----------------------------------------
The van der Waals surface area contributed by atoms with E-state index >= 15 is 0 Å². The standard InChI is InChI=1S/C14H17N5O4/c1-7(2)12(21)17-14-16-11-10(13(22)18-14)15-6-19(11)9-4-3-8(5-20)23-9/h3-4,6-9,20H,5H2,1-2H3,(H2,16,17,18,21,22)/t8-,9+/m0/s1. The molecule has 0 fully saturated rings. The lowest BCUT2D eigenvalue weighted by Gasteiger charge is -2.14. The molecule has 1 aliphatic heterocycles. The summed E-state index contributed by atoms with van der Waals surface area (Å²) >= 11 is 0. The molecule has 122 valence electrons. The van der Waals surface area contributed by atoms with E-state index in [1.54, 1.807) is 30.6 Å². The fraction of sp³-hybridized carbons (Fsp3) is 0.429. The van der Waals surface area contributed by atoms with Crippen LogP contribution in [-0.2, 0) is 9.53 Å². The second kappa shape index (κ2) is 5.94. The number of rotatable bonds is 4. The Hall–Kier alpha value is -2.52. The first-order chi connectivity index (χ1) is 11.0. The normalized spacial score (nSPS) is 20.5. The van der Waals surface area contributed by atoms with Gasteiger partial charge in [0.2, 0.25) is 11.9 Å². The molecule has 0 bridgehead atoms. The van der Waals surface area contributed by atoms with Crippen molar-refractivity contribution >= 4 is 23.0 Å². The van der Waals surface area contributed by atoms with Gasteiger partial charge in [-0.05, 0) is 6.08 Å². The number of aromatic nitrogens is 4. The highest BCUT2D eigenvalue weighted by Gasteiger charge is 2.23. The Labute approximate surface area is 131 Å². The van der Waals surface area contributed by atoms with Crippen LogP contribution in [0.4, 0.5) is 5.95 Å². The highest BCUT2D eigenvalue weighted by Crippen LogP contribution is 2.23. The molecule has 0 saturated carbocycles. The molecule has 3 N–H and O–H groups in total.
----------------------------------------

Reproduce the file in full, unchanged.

The van der Waals surface area contributed by atoms with E-state index >= 15 is 0 Å². The standard InChI is InChI=1S/C14H17N5O4/c1-7(2)12(21)17-14-16-11-10(13(22)18-14)15-6-19(11)9-4-3-8(5-20)23-9/h3-4,6-9,20H,5H2,1-2H3,(H2,16,17,18,21,22)/t8-,9+/m0/s1. The molecule has 0 fully saturated rings. The lowest BCUT2D eigenvalue weighted by Gasteiger charge is -2.14. The molecule has 1 aliphatic heterocycles. The summed E-state index contributed by atoms with van der Waals surface area (Å²) >= 11 is 0. The molecule has 122 valence electrons. The van der Waals surface area contributed by atoms with E-state index in [1.54, 1.807) is 30.6 Å². The fraction of sp³-hybridized carbons (Fsp3) is 0.429. The van der Waals surface area contributed by atoms with Crippen LogP contribution in [-0.2, 0) is 9.53 Å². The second kappa shape index (κ2) is 5.94. The number of rotatable bonds is 4. The Hall–Kier alpha value is -2.52. The first-order chi connectivity index (χ1) is 11.0. The normalized spacial score (nSPS) is 20.5. The van der Waals surface area contributed by atoms with Gasteiger partial charge in [0.2, 0.25) is 11.9 Å². The molecule has 0 bridgehead atoms. The van der Waals surface area contributed by atoms with Crippen molar-refractivity contribution >= 4 is 23.0 Å². The van der Waals surface area contributed by atoms with Gasteiger partial charge in [-0.05, 0) is 6.08 Å². The number of aromatic nitrogens is 4. The highest BCUT2D eigenvalue weighted by Gasteiger charge is 2.23. The Labute approximate surface area is 131 Å². The van der Waals surface area contributed by atoms with Crippen LogP contribution in [0.4, 0.5) is 5.95 Å². The highest BCUT2D eigenvalue weighted by Crippen LogP contribution is 2.23. The molecule has 0 saturated carbocycles. The molecule has 3 N–H and O–H groups in total.